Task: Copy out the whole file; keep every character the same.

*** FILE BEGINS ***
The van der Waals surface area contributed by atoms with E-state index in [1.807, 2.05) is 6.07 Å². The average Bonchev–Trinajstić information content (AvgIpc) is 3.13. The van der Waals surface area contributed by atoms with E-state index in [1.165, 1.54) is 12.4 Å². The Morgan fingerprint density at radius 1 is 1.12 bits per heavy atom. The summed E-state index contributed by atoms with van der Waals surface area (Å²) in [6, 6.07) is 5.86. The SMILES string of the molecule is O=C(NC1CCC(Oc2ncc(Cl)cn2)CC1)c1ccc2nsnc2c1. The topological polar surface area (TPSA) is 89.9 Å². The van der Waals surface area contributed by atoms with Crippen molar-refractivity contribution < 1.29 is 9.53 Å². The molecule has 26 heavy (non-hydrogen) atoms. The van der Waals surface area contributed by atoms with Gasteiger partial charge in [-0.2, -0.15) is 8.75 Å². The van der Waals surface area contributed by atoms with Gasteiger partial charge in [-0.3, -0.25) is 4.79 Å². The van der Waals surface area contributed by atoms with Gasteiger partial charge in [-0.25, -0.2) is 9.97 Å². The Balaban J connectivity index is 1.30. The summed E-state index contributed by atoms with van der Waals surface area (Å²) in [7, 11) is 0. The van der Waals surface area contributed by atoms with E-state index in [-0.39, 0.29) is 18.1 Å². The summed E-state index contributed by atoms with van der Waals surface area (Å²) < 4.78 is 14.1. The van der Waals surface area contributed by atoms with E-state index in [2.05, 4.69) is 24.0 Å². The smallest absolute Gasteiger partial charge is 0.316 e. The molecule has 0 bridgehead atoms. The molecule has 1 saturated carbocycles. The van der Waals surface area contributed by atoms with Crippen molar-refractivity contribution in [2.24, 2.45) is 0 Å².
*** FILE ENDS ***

The van der Waals surface area contributed by atoms with E-state index in [1.807, 2.05) is 6.07 Å². The average Bonchev–Trinajstić information content (AvgIpc) is 3.13. The van der Waals surface area contributed by atoms with E-state index in [1.165, 1.54) is 12.4 Å². The Morgan fingerprint density at radius 1 is 1.12 bits per heavy atom. The summed E-state index contributed by atoms with van der Waals surface area (Å²) in [6, 6.07) is 5.86. The SMILES string of the molecule is O=C(NC1CCC(Oc2ncc(Cl)cn2)CC1)c1ccc2nsnc2c1. The topological polar surface area (TPSA) is 89.9 Å². The van der Waals surface area contributed by atoms with Crippen molar-refractivity contribution < 1.29 is 9.53 Å². The molecule has 26 heavy (non-hydrogen) atoms. The van der Waals surface area contributed by atoms with Gasteiger partial charge in [-0.2, -0.15) is 8.75 Å². The van der Waals surface area contributed by atoms with Gasteiger partial charge in [-0.3, -0.25) is 4.79 Å². The van der Waals surface area contributed by atoms with Gasteiger partial charge in [-0.25, -0.2) is 9.97 Å². The Balaban J connectivity index is 1.30. The summed E-state index contributed by atoms with van der Waals surface area (Å²) in [7, 11) is 0. The van der Waals surface area contributed by atoms with E-state index in [-0.39, 0.29) is 18.1 Å². The summed E-state index contributed by atoms with van der Waals surface area (Å²) < 4.78 is 14.1. The van der Waals surface area contributed by atoms with E-state index in [2.05, 4.69) is 24.0 Å². The smallest absolute Gasteiger partial charge is 0.316 e. The molecule has 0 bridgehead atoms. The molecule has 1 saturated carbocycles. The van der Waals surface area contributed by atoms with Crippen molar-refractivity contribution in [2.24, 2.45) is 0 Å².